Non-Farm Payroll (NFP) Forecast – November 2012

I introduced a simple non-farm payroll forecasting model a few months ago and revised the model last month.  The revisions improved the fit and reduced the standard error.  Going forward, I may also attempt to build a neural network model to forecast the monthly non-farm payroll data.  This article explains the current model's forecast for the November non-farm payroll data, which will be released tomorrow morning.

Non-Farm Payroll (NFP) Model Forecast - November 2012

The table in Figure 1 below includes the monthly non-farm payroll data for two months: October 2012 and November 2012.  The October data was released last month and the non-farm payroll data for November 2012 will be released tomorrow at 8:30 AM EDT.

The model forecasts are in the third data row of the table (in black).  Note that past and current forecasts reflect the latest values of the independent variables, but both forecasts will change when revisions are made to the historical economic data.

The monthly standard error of the model is approximately 113,700, which is still sizable, but a lot of the variation is due to large anomalies in the reported survey data (e.g. the 2010 period in Figure 2 below).  The first and last data rows of the table report the forecast + 0.5 standard errors (in green) and the forecast - 0.5 standard error (in red), respectively.  All values are rounded to the nearest thousand.  Assuming the model errors are normally distributed, roughly 31% of the observations would fall below -0.5 standard errors and another 31% of the observations would exceed +0.5 standard errors.

The actual non-farm payroll release for October 2012 is in the second data row of the table (in purple).  The consensus estimate (reported by for November 2012 is also in the second data row of the table (in purple).  The reported and consensus NFP values also include the deviation from the forecast NFP (as a multiple of the standard error of the estimate).  Finally, the last column of the table includes the estimated changes from October 2012 to November 2012.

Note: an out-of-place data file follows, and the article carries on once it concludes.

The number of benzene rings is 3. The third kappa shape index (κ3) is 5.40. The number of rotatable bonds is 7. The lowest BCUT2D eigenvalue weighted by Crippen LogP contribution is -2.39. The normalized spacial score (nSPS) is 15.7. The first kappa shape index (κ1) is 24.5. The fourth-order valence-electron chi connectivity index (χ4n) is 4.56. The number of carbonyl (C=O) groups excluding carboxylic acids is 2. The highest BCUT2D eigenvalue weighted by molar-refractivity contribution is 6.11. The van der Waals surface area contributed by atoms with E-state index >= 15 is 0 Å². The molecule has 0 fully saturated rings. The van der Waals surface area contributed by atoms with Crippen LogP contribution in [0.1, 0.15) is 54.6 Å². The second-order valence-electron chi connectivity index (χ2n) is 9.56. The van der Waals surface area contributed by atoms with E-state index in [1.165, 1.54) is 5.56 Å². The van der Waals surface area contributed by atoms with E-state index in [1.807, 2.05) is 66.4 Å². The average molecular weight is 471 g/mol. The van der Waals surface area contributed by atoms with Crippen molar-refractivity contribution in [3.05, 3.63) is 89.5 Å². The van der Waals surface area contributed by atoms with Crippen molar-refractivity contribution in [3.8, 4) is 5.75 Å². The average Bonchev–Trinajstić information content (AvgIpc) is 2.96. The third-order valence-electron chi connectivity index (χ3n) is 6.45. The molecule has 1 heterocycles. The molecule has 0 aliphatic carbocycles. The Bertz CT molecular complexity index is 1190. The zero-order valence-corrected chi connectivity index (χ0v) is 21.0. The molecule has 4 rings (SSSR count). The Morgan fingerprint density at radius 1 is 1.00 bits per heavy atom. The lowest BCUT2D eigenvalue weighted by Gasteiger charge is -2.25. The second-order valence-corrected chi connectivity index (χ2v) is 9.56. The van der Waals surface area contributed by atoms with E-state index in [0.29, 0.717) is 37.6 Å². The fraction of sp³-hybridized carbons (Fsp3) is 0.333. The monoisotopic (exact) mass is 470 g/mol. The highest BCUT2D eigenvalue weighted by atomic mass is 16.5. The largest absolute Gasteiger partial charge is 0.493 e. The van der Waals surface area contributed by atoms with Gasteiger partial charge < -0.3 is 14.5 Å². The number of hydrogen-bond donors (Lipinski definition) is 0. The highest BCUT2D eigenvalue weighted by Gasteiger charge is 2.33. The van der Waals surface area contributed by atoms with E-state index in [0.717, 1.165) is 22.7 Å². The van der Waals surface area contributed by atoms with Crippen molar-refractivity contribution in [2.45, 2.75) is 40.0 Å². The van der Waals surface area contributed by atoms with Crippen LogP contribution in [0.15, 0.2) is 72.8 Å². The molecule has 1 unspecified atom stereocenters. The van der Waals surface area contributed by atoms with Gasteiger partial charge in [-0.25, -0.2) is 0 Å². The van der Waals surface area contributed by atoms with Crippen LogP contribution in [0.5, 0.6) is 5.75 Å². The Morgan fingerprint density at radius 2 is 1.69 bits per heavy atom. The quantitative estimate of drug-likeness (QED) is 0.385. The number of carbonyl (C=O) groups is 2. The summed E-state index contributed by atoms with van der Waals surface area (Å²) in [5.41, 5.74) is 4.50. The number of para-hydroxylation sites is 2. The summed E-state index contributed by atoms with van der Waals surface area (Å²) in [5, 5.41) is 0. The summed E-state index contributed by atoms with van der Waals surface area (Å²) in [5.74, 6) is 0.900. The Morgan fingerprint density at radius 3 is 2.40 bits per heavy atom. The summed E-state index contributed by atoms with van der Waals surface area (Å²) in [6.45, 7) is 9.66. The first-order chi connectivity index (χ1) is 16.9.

Figure 1: NFP Table November 2012

Model Commentary

The model forecast for November is only 43,000, which is down 108,000 from last month's revised forecast.  The consensus estimate for November is 90,000, which is 0.41 standard errors above the model forecast.  The model forecast would appear to suggest a negative NFP surprise tomorrow.  If the actual NFP data for November were to come in 0.50 standard errors below the model forecast, NFP would be negative for November.  While this is unlikely, if it were to occur, it would inflict a serious psychological blow to the bulls.

There is another important caveat this month. Hurricane Sandy affected the employment market in November, but the exact magnitude and duration of the effect is difficult to quantify.  As a result, that increases the uncertainty surrounding the November NFP report.

As I mentioned last month, when the new model consistently underestimates the actual NFP data by a significant amount, it can lead to strong equity market performance in the future.  The opposite is also true.

As you can see from the graph in Figure 2 below, the trend in job gains is currently negative.

Figure 2: NFP Graph November 2012


Using basic forecasting tools can help you identify unusual consensus economic estimates, which often lead to substantial surprises and market movements.  Identifying such environments may help you protect your portfolio from these corrections and help you determine the optimal entry and exit points for your strategies.  In addition, significant deviations from the new model's forecasts may foretell subsequent moves in the equity markets and the economy.


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Brian Johnson

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About Brian Johnson

I have been an investment professional for over 30 years. I worked as a fixed income portfolio manager, personally managing over $13 billion in assets for institutional clients. I was also the President of a financial consulting and software development firm, developing artificial intelligence based forecasting and risk management systems for institutional investment managers. I am now a full-time proprietary trader in options, futures, stocks, and ETFs using both algorithmic and discretionary trading strategies. In addition to my professional investment experience, I designed and taught courses in financial derivatives for both MBA and undergraduate business programs on a part-time basis for a number of years. I have also written four books on options and derivative strategies.
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